Breast MRI

What is Breast MRI?

Magnetic resonance imaging (MRI) is a noninvasive, painlessimaging exam that assists your physician in the diagnosis and treatment of specific medical conditions. MRI uses a strong magnetic field and radio waves to provide detailed images of soft tissues and body structures. MRI of the breast provides valuable information about breast conditions that cannot be obtained by other imaging modalities, such as mammography and ultrasound.

Is Breast MRI a better test than mammography?

MRI of the breast is not a replacement for mammography or ultrasound imaging but instead a supplemental tool for detecting and staging breast cancer and other breast abnormalities and for examination of dense breasts.

Breast tissue is primarily composed of glandular tissue, which is often referred to as “dense” tissue. As a woman ages, this glandular tissue is replaced with fatty tissue. Depending on the individual, some women’s breasts are denser than others. The “denser” the breast tissue, the more difficult X-RAY mammography imaging becomes to evaluate for abnormal tissue changes.

The dense breast tissue of younger premenopausal women can obscure some of these tissue changes and make it very difficult for mammography to detect subtle abnormalities. Breast MRI is not hindered by this dense breast tissue. However, Breast MRI cannot detect micro calcifications, which can be a sign of breast cancer. For this reason, MRI should not be considered a substitute for mammography.

What are the indications for Breast MR Imaging?

MRI of the breast is performed for:

  • Problem Solving
    • To further evaluate certain indeterminate mammographic findings or palpable abnormalities.
  • Diagnosis in Cancer Patients
    • To determine the extent of disease, both preoperatively and following lumpectomy in certain cases
    • To assess the effect of some types of chemotherapy.
    • To evaluate patients with positive axillary lymph nodes and unknown primary source of malignancy.
  • Screening of Women at High Risk
    • To identify early breast cancer not detected through other means, especially in women with dense breast tissue and those at high risk for the disease.
  • Evaluation of Silicone Implants
    • To determine the integrity of breast implants.

What are the benefits of Breast MRI?

  • MRI is a noninvasive imaging technique that does not involve exposure to radiation.
  • MRI has proven valuable in diagnosing a broad range of conditions, including detecting and staging breast cancer, particularly when other imaging studies (mammography, ultrasound, etc.) fail to provide adequate information.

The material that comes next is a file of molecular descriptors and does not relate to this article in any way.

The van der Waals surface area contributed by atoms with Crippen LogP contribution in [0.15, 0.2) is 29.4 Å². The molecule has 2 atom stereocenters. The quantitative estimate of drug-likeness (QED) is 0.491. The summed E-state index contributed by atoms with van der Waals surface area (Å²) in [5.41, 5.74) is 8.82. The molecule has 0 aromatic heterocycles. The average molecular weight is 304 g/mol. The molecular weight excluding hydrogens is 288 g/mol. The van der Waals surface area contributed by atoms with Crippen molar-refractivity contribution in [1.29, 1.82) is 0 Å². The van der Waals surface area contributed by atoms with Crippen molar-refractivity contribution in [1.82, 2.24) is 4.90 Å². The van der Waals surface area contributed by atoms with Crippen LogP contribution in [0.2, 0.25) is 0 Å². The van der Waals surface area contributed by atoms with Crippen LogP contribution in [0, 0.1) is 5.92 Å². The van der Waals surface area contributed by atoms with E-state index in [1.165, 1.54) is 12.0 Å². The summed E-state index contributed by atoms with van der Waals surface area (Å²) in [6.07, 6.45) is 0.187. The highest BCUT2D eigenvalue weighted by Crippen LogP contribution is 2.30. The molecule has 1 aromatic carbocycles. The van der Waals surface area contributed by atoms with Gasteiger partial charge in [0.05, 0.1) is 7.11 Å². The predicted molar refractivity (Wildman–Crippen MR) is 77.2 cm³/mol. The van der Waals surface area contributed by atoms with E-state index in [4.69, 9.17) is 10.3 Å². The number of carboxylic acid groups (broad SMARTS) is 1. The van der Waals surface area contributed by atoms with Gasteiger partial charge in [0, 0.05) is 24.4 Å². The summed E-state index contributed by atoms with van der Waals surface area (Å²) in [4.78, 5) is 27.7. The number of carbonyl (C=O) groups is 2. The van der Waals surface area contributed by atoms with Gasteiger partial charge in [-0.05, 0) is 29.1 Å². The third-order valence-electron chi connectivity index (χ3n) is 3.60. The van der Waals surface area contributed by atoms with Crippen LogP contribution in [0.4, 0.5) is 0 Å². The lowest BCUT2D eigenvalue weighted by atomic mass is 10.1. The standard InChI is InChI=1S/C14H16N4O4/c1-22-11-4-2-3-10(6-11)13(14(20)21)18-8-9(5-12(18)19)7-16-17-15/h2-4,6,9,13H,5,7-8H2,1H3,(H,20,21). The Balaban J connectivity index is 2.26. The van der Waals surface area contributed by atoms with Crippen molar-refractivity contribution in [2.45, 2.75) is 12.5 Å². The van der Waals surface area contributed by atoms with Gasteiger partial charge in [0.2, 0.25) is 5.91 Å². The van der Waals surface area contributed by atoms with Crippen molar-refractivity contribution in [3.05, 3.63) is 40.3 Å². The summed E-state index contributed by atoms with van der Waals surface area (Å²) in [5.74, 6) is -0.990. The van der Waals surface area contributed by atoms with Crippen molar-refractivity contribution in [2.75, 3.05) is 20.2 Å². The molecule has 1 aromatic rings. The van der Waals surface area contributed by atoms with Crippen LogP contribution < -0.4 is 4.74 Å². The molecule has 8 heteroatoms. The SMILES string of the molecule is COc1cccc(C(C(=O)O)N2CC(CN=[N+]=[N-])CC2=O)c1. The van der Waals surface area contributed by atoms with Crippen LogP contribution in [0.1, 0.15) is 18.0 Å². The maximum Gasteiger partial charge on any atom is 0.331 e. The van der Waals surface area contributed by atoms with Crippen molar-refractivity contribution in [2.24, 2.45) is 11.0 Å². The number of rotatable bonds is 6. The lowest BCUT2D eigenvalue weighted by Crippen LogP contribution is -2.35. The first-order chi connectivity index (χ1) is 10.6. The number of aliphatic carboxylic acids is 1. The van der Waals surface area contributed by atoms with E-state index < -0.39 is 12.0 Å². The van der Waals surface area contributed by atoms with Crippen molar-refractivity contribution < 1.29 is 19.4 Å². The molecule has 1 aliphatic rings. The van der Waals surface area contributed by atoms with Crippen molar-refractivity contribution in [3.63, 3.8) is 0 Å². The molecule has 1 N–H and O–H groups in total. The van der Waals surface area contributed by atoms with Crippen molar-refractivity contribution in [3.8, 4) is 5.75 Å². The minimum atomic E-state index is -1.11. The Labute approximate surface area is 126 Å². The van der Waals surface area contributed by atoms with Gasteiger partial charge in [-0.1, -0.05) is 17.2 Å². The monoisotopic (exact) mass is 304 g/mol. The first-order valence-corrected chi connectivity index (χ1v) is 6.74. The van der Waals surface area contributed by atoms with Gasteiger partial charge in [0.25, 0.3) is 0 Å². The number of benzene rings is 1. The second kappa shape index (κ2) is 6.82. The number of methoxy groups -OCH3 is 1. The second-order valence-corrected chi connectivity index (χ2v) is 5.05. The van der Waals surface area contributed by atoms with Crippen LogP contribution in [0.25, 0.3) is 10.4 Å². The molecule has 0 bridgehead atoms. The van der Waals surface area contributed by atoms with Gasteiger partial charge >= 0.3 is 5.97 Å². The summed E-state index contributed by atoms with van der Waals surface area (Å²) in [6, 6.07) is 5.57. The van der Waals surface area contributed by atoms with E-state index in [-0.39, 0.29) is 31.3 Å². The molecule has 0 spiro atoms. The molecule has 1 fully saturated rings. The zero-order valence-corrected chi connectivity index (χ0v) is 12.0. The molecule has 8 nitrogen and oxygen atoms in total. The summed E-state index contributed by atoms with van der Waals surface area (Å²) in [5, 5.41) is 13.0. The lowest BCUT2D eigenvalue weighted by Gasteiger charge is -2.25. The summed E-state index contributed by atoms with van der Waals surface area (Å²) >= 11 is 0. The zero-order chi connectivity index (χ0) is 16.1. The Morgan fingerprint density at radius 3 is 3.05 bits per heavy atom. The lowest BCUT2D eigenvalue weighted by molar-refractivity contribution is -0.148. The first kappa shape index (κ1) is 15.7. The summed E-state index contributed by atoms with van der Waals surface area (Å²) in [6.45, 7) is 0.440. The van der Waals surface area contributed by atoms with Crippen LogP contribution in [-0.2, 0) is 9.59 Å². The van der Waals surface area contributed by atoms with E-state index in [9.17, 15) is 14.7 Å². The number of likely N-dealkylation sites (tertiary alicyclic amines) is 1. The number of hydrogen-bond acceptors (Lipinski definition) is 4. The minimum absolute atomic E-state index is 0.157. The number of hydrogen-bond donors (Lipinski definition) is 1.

• MRI has been shown to detect small breast lesions that are sometimes missed by mammography, particularly in patients with dense tissue.

How is the Breast MRI done?

There is little or no compression during the breast MRI scan. You will be asked to lie face down on a special breast MRI table which allows your breasts to hang freely into cushioned openings, called a “breast coil” which will allow the MRI to provide very detailed images of each breast. A simple IV line is established beforehand to allow injection of a special type of MRI contrast called gadolinium. It is this contrast that makes MRI more sensitive in cancer detection than mammography.

Breast MRI Screening

In March of 2007, the American Cancer Society published guidelines for the Breast MRI screening of women at risk for breast cancer. The new guideline recommends MRI screening in addition to mammograms for women who meet at least one of the following conditions:

  • They have a BRCA1 or BRCA2 mutation. Certain inherited DNA changes can cause an increased risk for developing cancer and are responsible for the cancers that run in some families. For example, the BRCA genes (BRCA1 and BRCA2) are tumor suppressor genes. Mutations in these genes can be inherited from one’s parents. When they are mutated, they no longer function to suppress abnormal growth, and cancer is more likely to develop.
  • They have a first-degree relative (parent, sibling, child) with a BRCA1 or BRCA2 mutation, even if they have yet to be tested themselves.
  • Their lifetime risk of breast cancer has been scored at 20%-25% or greater, based on one of several accepted risk assessment tools* that look at family history and other factors.
  • They had radiation to the chest between the ages of 10 and 30.